“Some folks in the media have raised the question about whether we’re committed to desktops,” Cook wrote. “If there’s any doubt about that with our teams, let me be very clear: we have great desktops in our roadmap. Nobody should worry about that.”
No mention of whether that meant iMac or Mac Pro or both, but at the very least it’s encouraging to those of us who couldn’t live without a desktop computer.
Reading between the lines: the Mac Pro is very likely dead. To Tim Cook, the iMac is the desktop, period.
Chris Adamson notes that the statement came on the third anniversary of the last Mac Pro update.
I’ll note that Cook only calls out the 5K iMac — no mention of the Mac Pro.
He didn’t mention the Mac mini or Mac Pro. I’m sure he’s aware how long in the tooth they are, and praising them at this point would have been seen as a little ridiculous.
Interviews with people familiar with Apple’s inner workings reveal that the Mac is getting far less attention than it once did. They say the Mac team has lost clout with the famed industrial design group led by Jony Ive and the company’s software team. They also describe a lack of clear direction from senior management, departures of key people working on Mac hardware and technical challenges that have delayed the roll-out of new computers.
Four years ago at Apple’s annual developer conference, marketing chief Phil Schiller pledged to keep the computer front and center in the company’s product arsenal. “Nobody turns over their entire line as quickly and completely as we do at Apple,” Schiller said.
In the run-up to the MacBook Pro’s planned debut this year, the new battery failed a key test, according to a person familiar with the situation. Rather than delay the launch and risk missing the crucial holiday shopping season, Apple decided to revert to an older design. The change required roping in engineers from other teams to finish the job, meaning work on other Macs languished, the person said.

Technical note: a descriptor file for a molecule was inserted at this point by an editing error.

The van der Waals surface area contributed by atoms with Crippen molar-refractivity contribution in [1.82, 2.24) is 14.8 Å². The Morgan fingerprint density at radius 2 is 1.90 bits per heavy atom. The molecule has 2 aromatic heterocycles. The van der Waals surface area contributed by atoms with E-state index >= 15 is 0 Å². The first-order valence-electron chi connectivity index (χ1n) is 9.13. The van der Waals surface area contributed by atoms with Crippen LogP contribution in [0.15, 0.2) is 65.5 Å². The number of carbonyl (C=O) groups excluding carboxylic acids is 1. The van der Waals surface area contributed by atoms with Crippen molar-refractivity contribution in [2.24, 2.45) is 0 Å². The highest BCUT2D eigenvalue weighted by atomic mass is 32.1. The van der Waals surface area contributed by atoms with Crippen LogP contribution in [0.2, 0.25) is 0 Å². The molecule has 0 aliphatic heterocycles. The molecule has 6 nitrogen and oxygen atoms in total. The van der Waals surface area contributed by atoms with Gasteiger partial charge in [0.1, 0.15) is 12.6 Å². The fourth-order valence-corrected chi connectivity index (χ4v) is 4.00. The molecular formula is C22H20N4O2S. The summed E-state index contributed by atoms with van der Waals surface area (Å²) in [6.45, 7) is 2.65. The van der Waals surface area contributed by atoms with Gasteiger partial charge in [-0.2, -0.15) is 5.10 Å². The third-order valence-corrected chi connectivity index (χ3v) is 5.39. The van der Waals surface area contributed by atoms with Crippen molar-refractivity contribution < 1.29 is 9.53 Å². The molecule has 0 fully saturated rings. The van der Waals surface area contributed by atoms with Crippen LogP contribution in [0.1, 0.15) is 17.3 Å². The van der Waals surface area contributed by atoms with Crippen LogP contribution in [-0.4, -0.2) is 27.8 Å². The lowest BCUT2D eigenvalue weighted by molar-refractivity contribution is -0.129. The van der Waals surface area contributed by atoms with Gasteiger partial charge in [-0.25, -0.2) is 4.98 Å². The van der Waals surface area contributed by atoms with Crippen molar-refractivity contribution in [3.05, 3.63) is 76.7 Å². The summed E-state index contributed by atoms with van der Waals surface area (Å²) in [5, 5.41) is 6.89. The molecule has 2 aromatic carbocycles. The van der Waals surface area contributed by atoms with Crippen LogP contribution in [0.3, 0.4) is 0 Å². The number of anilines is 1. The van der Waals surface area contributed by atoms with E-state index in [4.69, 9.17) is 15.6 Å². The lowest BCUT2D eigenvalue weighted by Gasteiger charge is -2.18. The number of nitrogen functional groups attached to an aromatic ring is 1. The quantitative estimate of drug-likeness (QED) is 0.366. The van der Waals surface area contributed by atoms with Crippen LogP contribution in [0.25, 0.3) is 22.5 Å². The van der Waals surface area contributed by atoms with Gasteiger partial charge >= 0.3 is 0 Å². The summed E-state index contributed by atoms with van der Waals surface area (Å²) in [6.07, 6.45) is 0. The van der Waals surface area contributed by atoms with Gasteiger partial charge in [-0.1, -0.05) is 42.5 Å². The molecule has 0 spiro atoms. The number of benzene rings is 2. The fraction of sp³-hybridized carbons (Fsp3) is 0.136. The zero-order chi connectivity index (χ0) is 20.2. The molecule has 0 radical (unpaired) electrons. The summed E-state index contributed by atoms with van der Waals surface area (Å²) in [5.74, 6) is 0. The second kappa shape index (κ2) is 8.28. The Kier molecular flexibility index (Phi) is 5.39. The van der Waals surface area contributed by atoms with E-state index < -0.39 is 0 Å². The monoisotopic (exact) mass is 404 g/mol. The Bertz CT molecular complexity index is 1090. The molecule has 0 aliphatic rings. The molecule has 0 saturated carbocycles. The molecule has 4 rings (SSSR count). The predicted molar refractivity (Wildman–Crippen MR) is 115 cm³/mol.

In another sign that the company has prioritized the iPhone, Apple re-organized its software engineering department so there’s no longer a dedicated Mac operating system team. There is now just one team, and most of the engineers are iOS first, giving the people working on the iPhone and iPad more power.
Mac fans shouldn’t hold their breath for radical new designs in 2017 though. Instead, the company is preparing modest updates: USB-C ports and a new Advanced Micro Devices Inc. graphics processor for the iMac, and minor bumps in processing power for the 12-inch MacBook and MacBook Pro. Cue the outrage.
With the UltraSharp 4K Ultra HD display (3840 x 2160), you can see each detail of every pixel without needing to zoom in. And with 6 million more pixels than Full HD and 3 million more than the MacBook Pro, you can edit images with pinpoint accuracy without worrying about blurriness or jagged lines.
The most powerful XPS laptop we’ve ever built includes the latest 7th Gen [Kaby Lake] Intel® Quad Core™ processors and an optional 4GB GeForce® GTX 1050 graphics card with the latest and greatest Pascal™ architecture, so you can blaze through your most intensive tasks.
Supports up to 32GB of memory with a bandwidth of 2133MHz, 1.3 times the speed of 1600MHz options.
Update (2016-12-21): See also: Hacker News.
Update (2016-12-22): Stephen Hackett:
None of these snapshots are due to an inherent flaw with the Mac itself, but with how Apple seemingly views it.
Update (2016-12-23): Lloyd Chambers:
Properly understood, the Bloomberg article is a damning indictment of the cultural change at Apple, at least if one admires true excellence and great (not just good enough) product design.
Apple’s working model for both hardware and software is now “ship by calendar”, not “ship by quality and excellence”.
Stay up-to-date by subscribing to the Comments RSS Feed for this post.